The public have been reduced to extras in 'election show' politics
After a week of General Election campaigning, how many actual members of the public have the leaders of the three 'main parties' met? Not selected audiences, photo-op industry or community facility workers (who are primed not to embarrass their vote-seeking visitors), party apparatchiks, cheer leaders, or aides... but ordinary voters and non-voters?
The answer, according to presenter Andrew Neill on the charmingly irreverent This Week (Monday 12 April 2010) was precious few. Well, he said "none", but we'll allow space for poetic license! At the launch of the Labour manifesto, the carefully chosen audience even cheered press questions they liked and booed ones they didn't, just to make sure that the rest of us knew what to think.
It is a commonplace to talk of "the Westminster village" and the "London media set" constricting a broader political agenda and narrowing its tone. The idea that this is a battle between two and a half parties with a few others thrown in for effect, no meaningful independents (and 'the public' reduced to pawns to be wooed or a backdrop to be painted in) is also being perpetuated by the 'image' that the most monied party protagonists seek to cultivate.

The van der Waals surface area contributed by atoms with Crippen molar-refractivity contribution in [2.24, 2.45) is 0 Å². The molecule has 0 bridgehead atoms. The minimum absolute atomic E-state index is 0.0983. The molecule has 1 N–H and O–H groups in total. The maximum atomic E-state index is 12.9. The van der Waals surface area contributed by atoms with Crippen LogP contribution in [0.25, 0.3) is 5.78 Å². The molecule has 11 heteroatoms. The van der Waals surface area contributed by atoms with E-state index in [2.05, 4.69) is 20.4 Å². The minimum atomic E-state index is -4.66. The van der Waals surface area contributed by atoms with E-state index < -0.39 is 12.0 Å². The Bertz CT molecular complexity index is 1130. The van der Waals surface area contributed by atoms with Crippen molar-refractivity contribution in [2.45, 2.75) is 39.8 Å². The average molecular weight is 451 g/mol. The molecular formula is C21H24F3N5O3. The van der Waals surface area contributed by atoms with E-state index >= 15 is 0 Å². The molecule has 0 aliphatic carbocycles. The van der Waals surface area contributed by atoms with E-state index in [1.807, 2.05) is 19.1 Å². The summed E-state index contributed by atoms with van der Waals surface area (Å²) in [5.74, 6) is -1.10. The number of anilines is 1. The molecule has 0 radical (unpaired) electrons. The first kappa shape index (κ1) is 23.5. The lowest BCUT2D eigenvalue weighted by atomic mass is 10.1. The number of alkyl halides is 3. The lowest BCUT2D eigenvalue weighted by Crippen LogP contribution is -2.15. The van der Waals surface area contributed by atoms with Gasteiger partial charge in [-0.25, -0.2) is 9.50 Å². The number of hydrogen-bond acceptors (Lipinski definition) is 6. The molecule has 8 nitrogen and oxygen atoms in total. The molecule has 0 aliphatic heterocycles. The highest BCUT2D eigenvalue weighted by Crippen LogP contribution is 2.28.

The alarming absence of the people from politics - when they are what politics (the just and responsible exercise of power) should actually be about - will be manifested glaringly in the tightly controlled 'leaders debates' on TV, too.
Effectively, the public are being trained to be extras in their own film, while those who appoint themselves to the leading roles create a supine simulacrum 'public' in their own image.
The disgruntled authorities should perhaps “dissolve the people and elect another one,” quipped Bertolt Brecht after riots in the German Democratic Republic in 1953. We usually associate the idea with despotic regimes. But the erosion of representative and participatory democracy within a seriously degraded UK political system, one many believe is no longer fit for purpose, sadly achieves the same effect.
That's another reason to push for a hung parliament, so that the log-jammed parties can be called to proper account and forced into reform.
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